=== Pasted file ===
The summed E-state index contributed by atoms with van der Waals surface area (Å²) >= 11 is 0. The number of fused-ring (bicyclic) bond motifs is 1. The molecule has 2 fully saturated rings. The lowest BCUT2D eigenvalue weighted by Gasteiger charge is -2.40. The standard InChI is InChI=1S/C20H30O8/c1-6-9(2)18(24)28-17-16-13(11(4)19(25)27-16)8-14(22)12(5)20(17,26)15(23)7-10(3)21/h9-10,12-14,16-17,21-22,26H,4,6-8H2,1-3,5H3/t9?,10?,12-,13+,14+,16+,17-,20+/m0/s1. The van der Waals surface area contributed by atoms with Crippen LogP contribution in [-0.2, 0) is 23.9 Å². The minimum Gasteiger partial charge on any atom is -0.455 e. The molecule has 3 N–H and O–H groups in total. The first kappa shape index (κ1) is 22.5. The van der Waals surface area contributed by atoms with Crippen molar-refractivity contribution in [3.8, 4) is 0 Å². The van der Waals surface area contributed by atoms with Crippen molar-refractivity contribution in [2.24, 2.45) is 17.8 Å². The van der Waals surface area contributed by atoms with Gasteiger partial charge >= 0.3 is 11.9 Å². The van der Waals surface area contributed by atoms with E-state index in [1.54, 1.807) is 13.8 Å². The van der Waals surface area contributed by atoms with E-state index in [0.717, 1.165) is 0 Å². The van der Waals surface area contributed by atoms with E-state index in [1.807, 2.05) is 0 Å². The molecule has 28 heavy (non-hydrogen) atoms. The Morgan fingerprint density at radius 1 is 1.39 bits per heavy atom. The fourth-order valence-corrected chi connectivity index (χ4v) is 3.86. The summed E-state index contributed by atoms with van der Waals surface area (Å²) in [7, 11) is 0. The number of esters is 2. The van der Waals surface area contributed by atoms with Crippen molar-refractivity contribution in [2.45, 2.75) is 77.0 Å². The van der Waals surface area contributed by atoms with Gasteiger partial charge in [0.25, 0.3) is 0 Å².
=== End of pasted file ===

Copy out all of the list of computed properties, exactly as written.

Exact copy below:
The summed E-state index contributed by atoms with van der Waals surface area (Å²) >= 11 is 0. The number of fused-ring (bicyclic) bond motifs is 1. The molecule has 2 fully saturated rings. The lowest BCUT2D eigenvalue weighted by Gasteiger charge is -2.40. The standard InChI is InChI=1S/C20H30O8/c1-6-9(2)18(24)28-17-16-13(11(4)19(25)27-16)8-14(22)12(5)20(17,26)15(23)7-10(3)21/h9-10,12-14,16-17,21-22,26H,4,6-8H2,1-3,5H3/t9?,10?,12-,13+,14+,16+,17-,20+/m0/s1. The van der Waals surface area contributed by atoms with Crippen LogP contribution in [-0.2, 0) is 23.9 Å². The minimum Gasteiger partial charge on any atom is -0.455 e. The molecule has 3 N–H and O–H groups in total. The first kappa shape index (κ1) is 22.5. The van der Waals surface area contributed by atoms with Crippen molar-refractivity contribution in [3.8, 4) is 0 Å². The van der Waals surface area contributed by atoms with Crippen molar-refractivity contribution in [2.24, 2.45) is 17.8 Å². The van der Waals surface area contributed by atoms with Gasteiger partial charge >= 0.3 is 11.9 Å². The van der Waals surface area contributed by atoms with E-state index in [1.54, 1.807) is 13.8 Å². The van der Waals surface area contributed by atoms with E-state index in [0.717, 1.165) is 0 Å². The van der Waals surface area contributed by atoms with E-state index in [1.807, 2.05) is 0 Å². The molecule has 28 heavy (non-hydrogen) atoms. The Morgan fingerprint density at radius 1 is 1.39 bits per heavy atom. The fourth-order valence-corrected chi connectivity index (χ4v) is 3.86. The summed E-state index contributed by atoms with van der Waals surface area (Å²) in [7, 11) is 0. The number of esters is 2. The van der Waals surface area contributed by atoms with Crippen molar-refractivity contribution in [2.45, 2.75) is 77.0 Å². The van der Waals surface area contributed by atoms with Gasteiger partial charge in [0.25, 0.3) is 0 Å².